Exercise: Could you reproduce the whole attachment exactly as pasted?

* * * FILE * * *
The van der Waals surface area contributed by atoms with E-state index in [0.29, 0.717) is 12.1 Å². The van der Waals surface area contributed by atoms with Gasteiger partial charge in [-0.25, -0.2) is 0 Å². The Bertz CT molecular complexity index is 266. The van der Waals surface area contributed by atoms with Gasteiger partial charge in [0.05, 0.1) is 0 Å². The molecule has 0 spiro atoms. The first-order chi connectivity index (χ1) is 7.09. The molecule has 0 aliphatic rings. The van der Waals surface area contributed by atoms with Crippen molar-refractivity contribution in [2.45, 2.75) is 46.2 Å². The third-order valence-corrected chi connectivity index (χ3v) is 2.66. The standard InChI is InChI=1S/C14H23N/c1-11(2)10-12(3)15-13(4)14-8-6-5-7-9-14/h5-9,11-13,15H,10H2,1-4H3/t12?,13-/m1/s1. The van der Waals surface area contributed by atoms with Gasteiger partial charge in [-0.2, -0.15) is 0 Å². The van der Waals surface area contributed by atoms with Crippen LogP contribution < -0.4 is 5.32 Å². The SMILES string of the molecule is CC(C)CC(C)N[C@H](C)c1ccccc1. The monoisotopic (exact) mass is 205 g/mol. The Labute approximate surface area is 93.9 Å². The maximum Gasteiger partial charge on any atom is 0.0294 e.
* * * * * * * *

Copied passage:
The van der Waals surface area contributed by atoms with E-state index in [0.29, 0.717) is 12.1 Å². The van der Waals surface area contributed by atoms with Gasteiger partial charge in [-0.25, -0.2) is 0 Å². The Bertz CT molecular complexity index is 266. The van der Waals surface area contributed by atoms with Gasteiger partial charge in [0.05, 0.1) is 0 Å². The molecule has 0 spiro atoms. The first-order chi connectivity index (χ1) is 7.09. The molecule has 0 aliphatic rings. The van der Waals surface area contributed by atoms with Crippen molar-refractivity contribution in [2.45, 2.75) is 46.2 Å². The third-order valence-corrected chi connectivity index (χ3v) is 2.66. The standard InChI is InChI=1S/C14H23N/c1-11(2)10-12(3)15-13(4)14-8-6-5-7-9-14/h5-9,11-13,15H,10H2,1-4H3/t12?,13-/m1/s1. The van der Waals surface area contributed by atoms with Gasteiger partial charge in [-0.2, -0.15) is 0 Å². The van der Waals surface area contributed by atoms with Crippen LogP contribution < -0.4 is 5.32 Å². The SMILES string of the molecule is CC(C)CC(C)N[C@H](C)c1ccccc1. The monoisotopic (exact) mass is 205 g/mol. The Labute approximate surface area is 93.9 Å². The maximum Gasteiger partial charge on any atom is 0.0294 e.